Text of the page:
Book review - Burntcoat by Sarah Hall

Book review: ‘Burntcoat’ by Sarah Hall – art and love in the shadow of a deadly virus ★★★★

There’s something unsettling about reading a moment in history as that moment is still happening. There’s not the perspective that comes from distance from the event having passed, it feels all a bit too close to home.

Thankfully (I suppose?) the virus ravaging Sarah Hall’s fictional world is not Covid-19 but something even worse, even deadlier, even more contagious. If it doesn’t kill you the first time, it will live in your cells until it does.

Why would anyone want to read about a pandemic while we’re still very much not through the woods of a pandemic? For me personally, it helps me to make sense of our current time. And this is a short book that is ambitious in its aims – it interrogates the meaning of art, particularly in the face of death, what it is to be intimate, and how precarious and precious life really is.

The precariousness of life is something Edith, our protagonist, knows only too well. When she’s a child, living in rural Northern England, her writer mother has a massive brain haemorrhage. The spectre of her catastrophic injury hovers over them both – while she regains some function, the doctors warn that a similar event could happen again at any time. As such, Edith is raised ‘capably and neglectfully, by a borrowed woman and her shadow.’ Eschewing a chronological timeline, the novel jumps around from Edith’s childhood, her rise through the ranks to become a celebrated modern sculptor, her period of lockdown at the pandemic’s onset and the years that have passed since.

One of the axes around which the plot spins is Edith’s relationship with Halit, a chef who has fled war in the Middle East. They meet shortly before the pandemic descends, and not wanting to spend lockdown apart, Halit moves in to Burntcoat, the converted warehouse where Edith lives and creates her art. Their relationship moves swiftly, an accelerated timeline in the face of the oncoming apocalypse. Their intimacy is a place within which to shield from the horrors unfolding in the outside world – the overspilling hospitals, widespread food shortages, society brought to the brink of collapse.

‘Do you remember? Is that even possible? The dark, burning river. The turning tide; everything loosening beneath tight forces. None of it was happening and it was all unstoppable. Closing the door when we got back, and promising each other we would be all right. All we had was love, its useless currency, its powerful denial.’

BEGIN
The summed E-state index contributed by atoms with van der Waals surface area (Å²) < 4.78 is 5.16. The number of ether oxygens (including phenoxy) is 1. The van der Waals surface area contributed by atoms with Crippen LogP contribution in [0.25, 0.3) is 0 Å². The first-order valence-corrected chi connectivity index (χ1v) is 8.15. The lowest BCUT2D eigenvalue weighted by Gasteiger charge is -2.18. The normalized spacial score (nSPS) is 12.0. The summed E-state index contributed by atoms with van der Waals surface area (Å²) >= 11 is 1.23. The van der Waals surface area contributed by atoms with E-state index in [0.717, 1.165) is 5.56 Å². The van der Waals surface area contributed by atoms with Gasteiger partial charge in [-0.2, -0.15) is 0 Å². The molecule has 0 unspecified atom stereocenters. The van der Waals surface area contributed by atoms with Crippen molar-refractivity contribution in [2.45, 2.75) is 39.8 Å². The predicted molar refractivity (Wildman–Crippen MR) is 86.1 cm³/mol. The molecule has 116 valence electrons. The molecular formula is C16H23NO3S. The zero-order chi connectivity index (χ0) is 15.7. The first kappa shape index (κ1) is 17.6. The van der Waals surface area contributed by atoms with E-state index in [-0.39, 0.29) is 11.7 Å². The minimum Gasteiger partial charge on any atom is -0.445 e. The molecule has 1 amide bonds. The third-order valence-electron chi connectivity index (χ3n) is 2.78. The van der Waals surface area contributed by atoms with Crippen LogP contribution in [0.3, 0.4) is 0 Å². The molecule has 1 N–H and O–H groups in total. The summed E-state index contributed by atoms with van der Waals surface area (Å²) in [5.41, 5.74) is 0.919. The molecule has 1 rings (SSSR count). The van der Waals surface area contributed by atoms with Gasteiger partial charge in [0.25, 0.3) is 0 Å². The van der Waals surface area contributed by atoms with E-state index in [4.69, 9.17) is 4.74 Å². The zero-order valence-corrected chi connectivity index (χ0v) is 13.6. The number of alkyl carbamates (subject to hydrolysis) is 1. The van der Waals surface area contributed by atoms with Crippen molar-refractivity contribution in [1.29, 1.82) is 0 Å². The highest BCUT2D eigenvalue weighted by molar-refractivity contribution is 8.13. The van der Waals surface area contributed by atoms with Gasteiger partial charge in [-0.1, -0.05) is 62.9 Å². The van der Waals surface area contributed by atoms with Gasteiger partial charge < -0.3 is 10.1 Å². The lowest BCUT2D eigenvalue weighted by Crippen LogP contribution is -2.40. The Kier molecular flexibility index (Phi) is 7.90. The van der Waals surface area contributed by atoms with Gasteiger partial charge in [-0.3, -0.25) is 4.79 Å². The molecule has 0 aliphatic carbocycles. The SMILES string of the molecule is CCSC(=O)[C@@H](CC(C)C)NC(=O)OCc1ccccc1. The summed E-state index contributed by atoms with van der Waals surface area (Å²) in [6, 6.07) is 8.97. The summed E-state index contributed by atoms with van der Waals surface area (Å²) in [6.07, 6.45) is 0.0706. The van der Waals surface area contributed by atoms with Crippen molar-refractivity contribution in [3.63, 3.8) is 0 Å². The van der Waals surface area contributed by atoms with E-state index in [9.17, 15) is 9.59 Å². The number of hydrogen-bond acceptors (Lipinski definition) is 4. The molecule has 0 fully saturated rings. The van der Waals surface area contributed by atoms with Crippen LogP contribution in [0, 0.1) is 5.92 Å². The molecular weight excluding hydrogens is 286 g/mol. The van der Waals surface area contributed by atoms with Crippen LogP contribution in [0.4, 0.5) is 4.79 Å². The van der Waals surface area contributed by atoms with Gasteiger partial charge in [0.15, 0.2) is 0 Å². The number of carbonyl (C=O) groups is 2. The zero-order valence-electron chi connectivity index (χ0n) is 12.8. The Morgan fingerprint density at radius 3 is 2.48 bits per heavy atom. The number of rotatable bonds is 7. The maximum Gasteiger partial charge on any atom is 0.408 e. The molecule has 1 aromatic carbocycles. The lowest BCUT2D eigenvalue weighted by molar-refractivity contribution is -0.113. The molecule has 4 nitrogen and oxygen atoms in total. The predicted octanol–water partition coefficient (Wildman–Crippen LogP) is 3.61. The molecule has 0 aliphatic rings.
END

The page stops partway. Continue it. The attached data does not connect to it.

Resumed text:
There’s a lot of sex in this book, but it’s the well-written kind – not too anatomical or too metaphorical. The atmosphere around Edith and Halit is also built up in a thick and feverish and sensual way – Sarah Hall’s vivid descriptions of place reminded me of Sarah Moss’s Summerwater.

‘I would walk back to the grandfather house in the arboreal dusk, the leaves above luminescing and murmuring like the low voice of a woman. The morning sun behind the forest was golden and open, the mouth of a fish.’

Sarah Hall began this at the start of England’s first lockdown. And two years on, the book starts to make sense of what might come next. Maybe we’ll learn to treasure the unimaginably precious and infinitely fragile life we’ve been given, maybe we won’t.

‘The world doesn’t come back as it was before. The seas and mountains remain, the cities slowly fill up again, jets take off over ochre and turquoise aprons. Finance begins to move. Children are allowed to play together. Humanity is re-established. There is grief, its long cortège; the whole world joins and walks. Such shock is both disabling and enlivening; everything before was a mistake. We will do it differently; we’ll repent. Consume less, conserve more, make sense of our punishment. It’s been said the virus reached levels of superiority other pathogens never have. Like the vastation of ice ages, and condensed gene pools, language, blood and milk, it will evolve us. Of course, the old ways return. Our substance is the same; even with improving agents. We are our worst tendencies. We remain in our cast.’

Rating: 4 out of 5.
The No-Show by Beth O'Leary - published today

Happy Publication Day | The No-Show by Beth O’Leary

Happy publication day to The No-Show by Beth O’Leary!

I’m a big Beth O’Leary fan, and her latest book is no exception. Three women are all stood up by the same enigmtic Joseph Carter on Valentine’s Day – and over the course of the novel, we begin to understand why. The characters are a fully fleshed-out and authentic cast, and although there are some darker turns that the story takes, it’s told with O’Leary’s trademark warmth and compassion.

Book review: ‘Fight Night’ by Miriam Toews – a hilarious and moving adventure through the eyes of a nine year old ★★★★½

Well, this was a riot.